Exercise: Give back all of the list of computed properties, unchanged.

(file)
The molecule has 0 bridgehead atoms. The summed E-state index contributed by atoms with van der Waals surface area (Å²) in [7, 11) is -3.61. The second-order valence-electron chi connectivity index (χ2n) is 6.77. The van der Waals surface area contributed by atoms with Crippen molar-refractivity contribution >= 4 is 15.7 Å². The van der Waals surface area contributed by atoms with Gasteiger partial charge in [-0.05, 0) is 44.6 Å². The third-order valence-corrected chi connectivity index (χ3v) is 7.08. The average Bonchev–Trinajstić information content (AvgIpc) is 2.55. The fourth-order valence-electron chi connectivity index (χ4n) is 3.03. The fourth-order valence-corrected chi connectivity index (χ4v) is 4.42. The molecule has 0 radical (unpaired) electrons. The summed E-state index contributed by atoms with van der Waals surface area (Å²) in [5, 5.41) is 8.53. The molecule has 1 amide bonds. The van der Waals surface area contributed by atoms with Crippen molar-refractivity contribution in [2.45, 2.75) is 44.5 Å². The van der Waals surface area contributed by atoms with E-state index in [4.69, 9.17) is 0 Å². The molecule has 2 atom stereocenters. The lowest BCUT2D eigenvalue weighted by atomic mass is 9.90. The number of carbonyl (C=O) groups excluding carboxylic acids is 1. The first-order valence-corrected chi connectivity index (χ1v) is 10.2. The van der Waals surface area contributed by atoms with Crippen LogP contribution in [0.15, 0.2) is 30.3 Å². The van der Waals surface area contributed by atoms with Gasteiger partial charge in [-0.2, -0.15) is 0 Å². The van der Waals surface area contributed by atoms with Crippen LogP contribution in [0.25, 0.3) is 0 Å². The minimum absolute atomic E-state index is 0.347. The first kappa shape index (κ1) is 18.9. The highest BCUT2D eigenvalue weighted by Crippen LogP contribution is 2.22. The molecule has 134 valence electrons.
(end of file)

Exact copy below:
The molecule has 0 bridgehead atoms. The summed E-state index contributed by atoms with van der Waals surface area (Å²) in [7, 11) is -3.61. The second-order valence-electron chi connectivity index (χ2n) is 6.77. The van der Waals surface area contributed by atoms with Crippen molar-refractivity contribution >= 4 is 15.7 Å². The van der Waals surface area contributed by atoms with Gasteiger partial charge in [-0.05, 0) is 44.6 Å². The third-order valence-corrected chi connectivity index (χ3v) is 7.08. The average Bonchev–Trinajstić information content (AvgIpc) is 2.55. The fourth-order valence-electron chi connectivity index (χ4n) is 3.03. The fourth-order valence-corrected chi connectivity index (χ4v) is 4.42. The molecule has 0 radical (unpaired) electrons. The summed E-state index contributed by atoms with van der Waals surface area (Å²) in [5, 5.41) is 8.53. The molecule has 1 amide bonds. The van der Waals surface area contributed by atoms with Crippen molar-refractivity contribution in [2.45, 2.75) is 44.5 Å². The van der Waals surface area contributed by atoms with E-state index in [4.69, 9.17) is 0 Å². The molecule has 2 atom stereocenters. The lowest BCUT2D eigenvalue weighted by atomic mass is 9.90. The number of carbonyl (C=O) groups excluding carboxylic acids is 1. The first-order valence-corrected chi connectivity index (χ1v) is 10.2. The van der Waals surface area contributed by atoms with Crippen LogP contribution in [0.15, 0.2) is 30.3 Å². The van der Waals surface area contributed by atoms with Gasteiger partial charge in [-0.2, -0.15) is 0 Å². The van der Waals surface area contributed by atoms with Crippen LogP contribution in [0.25, 0.3) is 0 Å². The minimum absolute atomic E-state index is 0.347. The first kappa shape index (κ1) is 18.9. The highest BCUT2D eigenvalue weighted by Crippen LogP contribution is 2.22. The molecule has 134 valence electrons.